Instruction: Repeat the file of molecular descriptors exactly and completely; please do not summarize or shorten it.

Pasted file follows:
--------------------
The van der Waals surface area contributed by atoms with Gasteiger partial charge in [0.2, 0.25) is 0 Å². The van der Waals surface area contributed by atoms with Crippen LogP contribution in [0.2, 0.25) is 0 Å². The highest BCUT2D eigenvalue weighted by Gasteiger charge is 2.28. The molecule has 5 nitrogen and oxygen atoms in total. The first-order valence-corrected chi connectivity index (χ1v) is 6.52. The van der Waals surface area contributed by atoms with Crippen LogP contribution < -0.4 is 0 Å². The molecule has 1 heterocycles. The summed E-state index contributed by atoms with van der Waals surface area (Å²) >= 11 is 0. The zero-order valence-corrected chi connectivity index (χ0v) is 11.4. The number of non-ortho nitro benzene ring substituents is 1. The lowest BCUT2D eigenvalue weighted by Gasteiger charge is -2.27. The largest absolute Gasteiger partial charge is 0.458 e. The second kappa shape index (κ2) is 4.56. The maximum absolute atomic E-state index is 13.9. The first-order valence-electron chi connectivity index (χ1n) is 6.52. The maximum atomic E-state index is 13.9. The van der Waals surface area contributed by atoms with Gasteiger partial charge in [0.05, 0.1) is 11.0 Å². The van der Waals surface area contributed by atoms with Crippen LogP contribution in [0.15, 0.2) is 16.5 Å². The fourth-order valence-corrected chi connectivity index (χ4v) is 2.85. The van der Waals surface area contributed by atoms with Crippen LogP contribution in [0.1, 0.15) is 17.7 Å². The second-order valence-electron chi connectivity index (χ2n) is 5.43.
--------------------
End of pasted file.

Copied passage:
The van der Waals surface area contributed by atoms with Gasteiger partial charge in [0.2, 0.25) is 0 Å². The van der Waals surface area contributed by atoms with Crippen LogP contribution in [0.2, 0.25) is 0 Å². The highest BCUT2D eigenvalue weighted by Gasteiger charge is 2.28. The molecule has 5 nitrogen and oxygen atoms in total. The first-order valence-corrected chi connectivity index (χ1v) is 6.52. The van der Waals surface area contributed by atoms with Crippen LogP contribution < -0.4 is 0 Å². The molecule has 1 heterocycles. The summed E-state index contributed by atoms with van der Waals surface area (Å²) >= 11 is 0. The zero-order valence-corrected chi connectivity index (χ0v) is 11.4. The number of non-ortho nitro benzene ring substituents is 1. The lowest BCUT2D eigenvalue weighted by Gasteiger charge is -2.27. The largest absolute Gasteiger partial charge is 0.458 e. The second kappa shape index (κ2) is 4.56. The maximum absolute atomic E-state index is 13.9. The first-order valence-electron chi connectivity index (χ1n) is 6.52. The maximum atomic E-state index is 13.9. The van der Waals surface area contributed by atoms with Gasteiger partial charge in [0.05, 0.1) is 11.0 Å². The van der Waals surface area contributed by atoms with Crippen LogP contribution in [0.15, 0.2) is 16.5 Å². The fourth-order valence-corrected chi connectivity index (χ4v) is 2.85. The van der Waals surface area contributed by atoms with Crippen LogP contribution in [0.1, 0.15) is 17.7 Å². The second-order valence-electron chi connectivity index (χ2n) is 5.43.